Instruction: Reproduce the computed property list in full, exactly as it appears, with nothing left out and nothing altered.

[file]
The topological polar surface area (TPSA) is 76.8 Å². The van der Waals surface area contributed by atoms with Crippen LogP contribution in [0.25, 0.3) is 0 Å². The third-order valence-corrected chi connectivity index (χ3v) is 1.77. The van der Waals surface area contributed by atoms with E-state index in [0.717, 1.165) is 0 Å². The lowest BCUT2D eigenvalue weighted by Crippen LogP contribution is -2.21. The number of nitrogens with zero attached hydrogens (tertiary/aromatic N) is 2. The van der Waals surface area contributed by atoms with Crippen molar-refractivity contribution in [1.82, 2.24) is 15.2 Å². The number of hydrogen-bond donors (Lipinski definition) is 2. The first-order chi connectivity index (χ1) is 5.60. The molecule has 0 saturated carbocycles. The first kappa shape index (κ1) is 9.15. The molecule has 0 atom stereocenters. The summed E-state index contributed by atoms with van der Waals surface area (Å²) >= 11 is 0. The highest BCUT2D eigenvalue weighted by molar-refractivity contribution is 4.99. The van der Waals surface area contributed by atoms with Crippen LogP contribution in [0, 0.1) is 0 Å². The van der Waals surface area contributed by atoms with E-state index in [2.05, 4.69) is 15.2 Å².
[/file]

The topological polar surface area (TPSA) is 76.8 Å². The van der Waals surface area contributed by atoms with Crippen LogP contribution in [0.25, 0.3) is 0 Å². The third-order valence-corrected chi connectivity index (χ3v) is 1.77. The van der Waals surface area contributed by atoms with E-state index in [0.717, 1.165) is 0 Å². The lowest BCUT2D eigenvalue weighted by Crippen LogP contribution is -2.21. The number of nitrogens with zero attached hydrogens (tertiary/aromatic N) is 2. The van der Waals surface area contributed by atoms with Crippen molar-refractivity contribution in [1.82, 2.24) is 15.2 Å². The number of hydrogen-bond donors (Lipinski definition) is 2. The first-order chi connectivity index (χ1) is 5.60. The molecule has 0 saturated carbocycles. The first kappa shape index (κ1) is 9.15. The molecule has 0 atom stereocenters. The summed E-state index contributed by atoms with van der Waals surface area (Å²) >= 11 is 0. The highest BCUT2D eigenvalue weighted by molar-refractivity contribution is 4.99. The van der Waals surface area contributed by atoms with Crippen LogP contribution in [0, 0.1) is 0 Å². The van der Waals surface area contributed by atoms with E-state index in [2.05, 4.69) is 15.2 Å².